A couple of weeks back I was at Oerol Festival. A 10 day location theatre festival that happens every year in Terschelling, Holland, with performances happening on the beaches, sand dunes, forests, peoples gardens, lakes, cattle sheds...the list is endless.
So here's some highlights from the weekend for you all!
The performance took place in a completely self-sustainable theatre-shed built by the company. The show was lit using energy efficient LED lighting powered purely by solar panels! How amazing is that! Unfortunately a cast member broke his rib on their first performance so I missed it, but this is what it looked like from outside-
A collaboration between G. Le collectif Bistaki from France, the scenography course at the Amsterdam School of the Arts, the Academy of Architecture and SLeM. - This was AMAZING! It was such a simple idea that really reacted to the location and weather.
This performance was in a horse shed. After being left to wonder around different mechatronic 'sculptures' we were then guided to take a seat to watch the performance, which was based on a true story of a murder taking place in a house on the border of Belgium and France...as in the border actually runs through the house! It was a comedy of some sorts, based on the shifting of responsibilities between the two countries when dealing with this murder case.
I'd never been to a show with a set up like it- an art gallery to begin with, then a theatre performance (which had most of the cast on screens being wheeled about) and all in a horse shed!
PeerGroup - Ruilen (Exchange)
'Ruilen' was about currency, and allowing the audience to think of currency as something different to money. It was as I predicted of PeerGrouP- A LOT of chaotic fun! We had to push a stage on wheels down a road into an islander's garden, barter with other audience members, and teach a skill - all on a windy day when the set was so close to blowing away!
I have no photos of this one but if you follow this link you can see a TV item on them (all in Dutch but you get an idea of what it entailed!)
Breekgoed - 'De dood van het Woord' (The death of the word)
Breekgoed was one of the 'Atelier Oerol' performances. A group of companies which are 'up and coming' in Holland which had been invited to create work for Oerol.
Much like everything in this festival- I had never seen anything like it before!
A group of child-like creatures or people were in the strange landscape. It was a physical piece which happened on land, on the van, through the forest and in the lake. Again, amazing! With no dialogue, you got a very clear idea of this dystopia-like world, but was left open enough for you to leave with a lot of questions. Which, I found out after meeting Sanne, the director, was intentional. This clip explains it better!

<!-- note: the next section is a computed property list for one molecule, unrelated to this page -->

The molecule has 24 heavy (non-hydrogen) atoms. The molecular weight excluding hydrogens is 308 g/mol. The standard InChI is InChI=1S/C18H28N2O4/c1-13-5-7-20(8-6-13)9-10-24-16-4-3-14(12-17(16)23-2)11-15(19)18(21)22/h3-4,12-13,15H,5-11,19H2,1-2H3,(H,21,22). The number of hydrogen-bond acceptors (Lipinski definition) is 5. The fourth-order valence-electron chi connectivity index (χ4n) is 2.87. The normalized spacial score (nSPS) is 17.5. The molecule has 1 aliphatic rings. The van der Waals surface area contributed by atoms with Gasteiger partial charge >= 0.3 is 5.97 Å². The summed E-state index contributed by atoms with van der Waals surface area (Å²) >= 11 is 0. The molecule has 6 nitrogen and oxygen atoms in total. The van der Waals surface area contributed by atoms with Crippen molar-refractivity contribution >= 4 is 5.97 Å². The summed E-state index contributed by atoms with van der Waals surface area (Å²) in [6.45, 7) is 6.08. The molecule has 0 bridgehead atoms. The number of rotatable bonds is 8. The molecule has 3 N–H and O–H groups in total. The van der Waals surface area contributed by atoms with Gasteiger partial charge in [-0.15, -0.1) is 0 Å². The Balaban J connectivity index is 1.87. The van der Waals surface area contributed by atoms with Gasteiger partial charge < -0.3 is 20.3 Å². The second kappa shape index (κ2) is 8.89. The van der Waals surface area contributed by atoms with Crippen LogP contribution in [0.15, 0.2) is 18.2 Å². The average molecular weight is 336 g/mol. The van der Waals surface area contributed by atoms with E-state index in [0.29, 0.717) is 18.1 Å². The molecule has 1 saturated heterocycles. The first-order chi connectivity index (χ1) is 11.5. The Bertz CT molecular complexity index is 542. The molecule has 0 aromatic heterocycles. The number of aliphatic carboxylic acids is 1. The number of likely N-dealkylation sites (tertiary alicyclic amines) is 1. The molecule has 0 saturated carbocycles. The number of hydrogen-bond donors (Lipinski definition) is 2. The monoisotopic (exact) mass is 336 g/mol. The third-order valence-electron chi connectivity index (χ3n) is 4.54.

Maurice Meewisse - 'Ramp' (Disaster)
I met Maurice on the Saturday afternoon on the beach (Henry had recommended me go and meet him). He was doing a piece of which involved hard repetitive labour to create a sand dune. I asked him what was the purpose of it? He replied 'to create monuments'. At that point there was a member of the public on top of the dune...
His work is often based in the landscape and often a homage to 'old fashioned hard and lonely labour' - what a lovely guy and a genius!
Waterlanders - 'Piep' (Beep)
This was a guided walk through the woods to listen and experience different sound installations. To be honest, I didn't love it. But I wanted to mention it because I thought it was a great concept, it just lacked a bit of meat.
It did however remind me of the work of Janet Cardiff & George Bures Miller. They are possibly my favourite artist right now. Please check them out!!
There is just one more show to mention. I had been recommended to see 'Blaas' by Schweigman&, but couldn't get tickets (it was very popular)... but I saw this clip of 'Wiek', a previous performance at Oerol. I think I've fallen in love.
Oerol was a festival which truly was designed around the landscape- every performance that worked well, understood the atmosphere a landscape can have. They used and respected this atmosphere as the groundworks for the feel of their show- a true collaboration between the land and the creatives. The whole island was the festival site for performance, music, art, street performances, dancing and a lot of beer. The island was a playground for audiences and the companies.
The one drawback- I was only there for 2 and half days!
I will definitely return to this festival, but next time I will be there for longer, listen to more music, have learnt a bit of Dutch and most of all...I won't be in a one man tent. Never again.
(here's just a couple more photos of general Oerol stuff!)
The Barn (i.e Ticket Office)
Westerkeyn- Wheelbarrow foot baths
Westernkeyn -Fancy bar
Hanneke de Jong & Jonas de Witte - There must be some way out of here
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